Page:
By contrast, any time I dedicate my energies to pure infantry, the turnaround is much longer and requires a great deal more patience and commitment on my part. Nevertheless, infantry remain completely integral to any period of warfare, so, like death, taxes and awful internet comments, there is no escaping them.

With that in mind, I approached the following subject matter with a fair amount of dread - A full Soviet motor rifle company. Not only did I want to paint these fellas up, but I also had a very particular scheme in mind.

As some of you may have gleaned, I'm a fairly massive politics/history nerd in my other life, a trait that has been with me since childhood. This manifested first naturally with an interest in WW2, in particular the Eastern Front, which was not taught about at all in schools down here in the antipodes. But as I progressed through my teens, my interest shifted more towards the post-WW2 period, and in particular the mid-late Cold War period. This was reinforced by numerous touchstones - books, movies, journal articles etc.

One particularity powerful touchstone during my development, however, was the game Operation Flashpoint, which was a hypothetical engagement between US and Soviet forces over a series of fictional islands somewhere in the vicinity of Finland. I spent many hours playing this game in my adolescence and it fundamentally left its mark upon me. Ever since, I've had a nagging itch to want to do a large force of Soviets modeled off the Sun Bunnies camo that featured in the game:



Now, obviously the uniforms presented in OFP were of a different make to those modeled on the Battlefront miniatures. Nevertheless, at this scale I felt such minor discrepancies didn't matter much (and hey the high boots look better imo), so I finally worked up the gumption to paint around 60 of these fellows in the scheme and jumped in.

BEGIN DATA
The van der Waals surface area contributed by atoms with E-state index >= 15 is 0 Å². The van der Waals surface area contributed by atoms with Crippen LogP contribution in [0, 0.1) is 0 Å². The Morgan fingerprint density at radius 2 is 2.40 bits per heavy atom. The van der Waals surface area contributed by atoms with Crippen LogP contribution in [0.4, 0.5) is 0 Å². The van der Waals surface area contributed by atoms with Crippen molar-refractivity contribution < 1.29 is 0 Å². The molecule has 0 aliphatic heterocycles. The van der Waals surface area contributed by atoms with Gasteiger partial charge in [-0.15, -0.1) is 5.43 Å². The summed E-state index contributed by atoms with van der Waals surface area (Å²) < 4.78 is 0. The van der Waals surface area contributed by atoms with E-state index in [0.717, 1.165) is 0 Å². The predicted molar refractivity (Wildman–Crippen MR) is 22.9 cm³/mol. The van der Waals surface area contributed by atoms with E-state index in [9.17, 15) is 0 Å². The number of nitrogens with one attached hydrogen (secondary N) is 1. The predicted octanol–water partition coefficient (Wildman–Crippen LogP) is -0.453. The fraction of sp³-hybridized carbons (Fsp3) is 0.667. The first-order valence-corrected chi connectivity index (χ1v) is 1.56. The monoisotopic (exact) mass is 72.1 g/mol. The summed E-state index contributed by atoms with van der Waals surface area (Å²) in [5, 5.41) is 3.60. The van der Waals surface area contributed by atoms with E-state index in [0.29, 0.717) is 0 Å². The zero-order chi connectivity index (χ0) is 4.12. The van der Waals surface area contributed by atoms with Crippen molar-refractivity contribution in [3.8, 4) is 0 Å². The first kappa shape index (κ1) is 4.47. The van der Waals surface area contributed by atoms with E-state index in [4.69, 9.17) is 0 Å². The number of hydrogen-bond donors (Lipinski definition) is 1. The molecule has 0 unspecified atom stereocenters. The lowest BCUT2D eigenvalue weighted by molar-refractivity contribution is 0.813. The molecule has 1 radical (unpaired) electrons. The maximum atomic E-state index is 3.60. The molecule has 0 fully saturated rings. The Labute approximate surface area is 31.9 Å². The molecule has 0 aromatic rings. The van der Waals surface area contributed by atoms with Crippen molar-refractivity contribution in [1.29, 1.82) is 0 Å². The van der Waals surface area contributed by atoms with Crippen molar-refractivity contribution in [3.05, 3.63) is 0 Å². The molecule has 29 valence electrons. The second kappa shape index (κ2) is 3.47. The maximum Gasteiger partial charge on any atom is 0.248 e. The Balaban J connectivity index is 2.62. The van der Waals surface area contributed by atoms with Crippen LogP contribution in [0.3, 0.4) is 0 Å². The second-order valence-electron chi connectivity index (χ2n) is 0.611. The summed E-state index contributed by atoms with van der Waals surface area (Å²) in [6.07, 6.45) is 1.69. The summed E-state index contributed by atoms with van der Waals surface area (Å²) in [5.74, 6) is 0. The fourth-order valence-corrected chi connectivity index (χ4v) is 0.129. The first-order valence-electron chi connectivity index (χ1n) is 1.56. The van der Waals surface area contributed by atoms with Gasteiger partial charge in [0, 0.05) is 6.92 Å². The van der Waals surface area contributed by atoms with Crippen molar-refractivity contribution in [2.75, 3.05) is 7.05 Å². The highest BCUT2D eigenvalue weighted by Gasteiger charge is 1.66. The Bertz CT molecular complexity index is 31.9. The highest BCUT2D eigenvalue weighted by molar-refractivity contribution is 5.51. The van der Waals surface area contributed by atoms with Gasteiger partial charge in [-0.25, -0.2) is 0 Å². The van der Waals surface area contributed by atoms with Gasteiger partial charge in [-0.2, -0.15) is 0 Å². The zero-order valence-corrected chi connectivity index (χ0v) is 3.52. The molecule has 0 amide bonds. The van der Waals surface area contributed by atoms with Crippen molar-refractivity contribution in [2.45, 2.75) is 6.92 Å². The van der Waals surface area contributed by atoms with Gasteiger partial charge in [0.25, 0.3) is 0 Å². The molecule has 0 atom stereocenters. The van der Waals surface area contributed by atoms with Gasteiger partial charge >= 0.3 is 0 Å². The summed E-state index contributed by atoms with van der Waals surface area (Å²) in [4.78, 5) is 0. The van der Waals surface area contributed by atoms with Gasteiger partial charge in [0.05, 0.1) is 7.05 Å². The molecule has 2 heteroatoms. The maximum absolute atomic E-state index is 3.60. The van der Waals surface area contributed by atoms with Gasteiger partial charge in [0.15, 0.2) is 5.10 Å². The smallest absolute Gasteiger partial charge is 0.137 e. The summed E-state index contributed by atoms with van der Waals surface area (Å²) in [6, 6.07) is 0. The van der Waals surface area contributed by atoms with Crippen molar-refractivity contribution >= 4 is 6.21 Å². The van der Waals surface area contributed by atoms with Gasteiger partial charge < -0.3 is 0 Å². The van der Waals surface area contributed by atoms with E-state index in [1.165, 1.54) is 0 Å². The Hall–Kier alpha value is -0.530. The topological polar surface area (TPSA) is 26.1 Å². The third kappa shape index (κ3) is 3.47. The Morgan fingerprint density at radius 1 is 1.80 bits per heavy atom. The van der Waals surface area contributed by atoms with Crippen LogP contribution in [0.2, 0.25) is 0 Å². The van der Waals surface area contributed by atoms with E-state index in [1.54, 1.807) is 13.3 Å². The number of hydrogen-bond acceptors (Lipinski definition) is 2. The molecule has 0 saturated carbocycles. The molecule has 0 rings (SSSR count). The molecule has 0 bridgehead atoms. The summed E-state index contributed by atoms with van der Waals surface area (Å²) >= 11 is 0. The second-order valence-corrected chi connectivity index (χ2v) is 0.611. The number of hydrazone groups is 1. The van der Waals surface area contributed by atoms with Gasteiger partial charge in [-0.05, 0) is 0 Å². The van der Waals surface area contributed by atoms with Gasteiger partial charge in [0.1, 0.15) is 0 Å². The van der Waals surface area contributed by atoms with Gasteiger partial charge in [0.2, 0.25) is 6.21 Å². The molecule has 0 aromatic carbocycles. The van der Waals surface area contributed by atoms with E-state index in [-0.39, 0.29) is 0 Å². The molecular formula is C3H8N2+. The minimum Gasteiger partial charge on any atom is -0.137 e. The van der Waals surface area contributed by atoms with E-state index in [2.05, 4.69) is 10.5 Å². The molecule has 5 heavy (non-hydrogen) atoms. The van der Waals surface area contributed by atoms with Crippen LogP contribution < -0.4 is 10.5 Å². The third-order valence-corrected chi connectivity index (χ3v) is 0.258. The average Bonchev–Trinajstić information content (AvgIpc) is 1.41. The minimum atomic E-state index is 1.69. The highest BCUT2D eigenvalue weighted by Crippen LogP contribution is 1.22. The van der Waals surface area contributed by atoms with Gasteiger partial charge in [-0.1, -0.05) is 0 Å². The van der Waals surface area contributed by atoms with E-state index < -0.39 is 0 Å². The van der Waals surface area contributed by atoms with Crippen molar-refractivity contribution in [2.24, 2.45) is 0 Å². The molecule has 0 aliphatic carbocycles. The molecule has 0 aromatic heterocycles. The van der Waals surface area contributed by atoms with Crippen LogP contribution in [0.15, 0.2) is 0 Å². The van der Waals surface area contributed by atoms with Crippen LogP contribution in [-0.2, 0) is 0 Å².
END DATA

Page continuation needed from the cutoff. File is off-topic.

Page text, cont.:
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The major trick was capturing the bright green of the camo, I achieved this through a mix of Luftwaffe Camo Green and Lime Green, while the patches were Green Grey. Webbing was based around Vallejo Khaki, while helmets and RPG-18s were highlighted Brown Violet. In some instances, I also added patches to the helmets using Green Grey, as this seems to be a reasonably common 'field mod' by Soviet troops in places like Afghanistan.

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As usual, I went full ham on the bases, using a mixture of standard flocking materials alongside a liberal selection of Tajima bushes, flowers and grasses to give a sense of a forest floor/unkept field as theatre of operations.

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Overall, I feel the Battlefront Soviet infantry was qualitatively superior to the US infantry sculpts. A solid 7-8/10 effort, although not top tier when compared to the likes of Peter Pig and Flytrap.

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The PKM squads were modeled with two MMGs, rather than three. As far as I am aware, this is the correct number as per platoon during this period. Post-Cold War Russian doctrine would see the PKM and its successor, the PKP, become standard issue at the rifle team level, largely replacing the RPK.

Just to give you a sense of how far this blog has come, here is a series of troops I did under a similar premise close to a decade ago on this blog, back when Cold War wargaming was a weird niche hobby no one cared about. How time flies and things progress!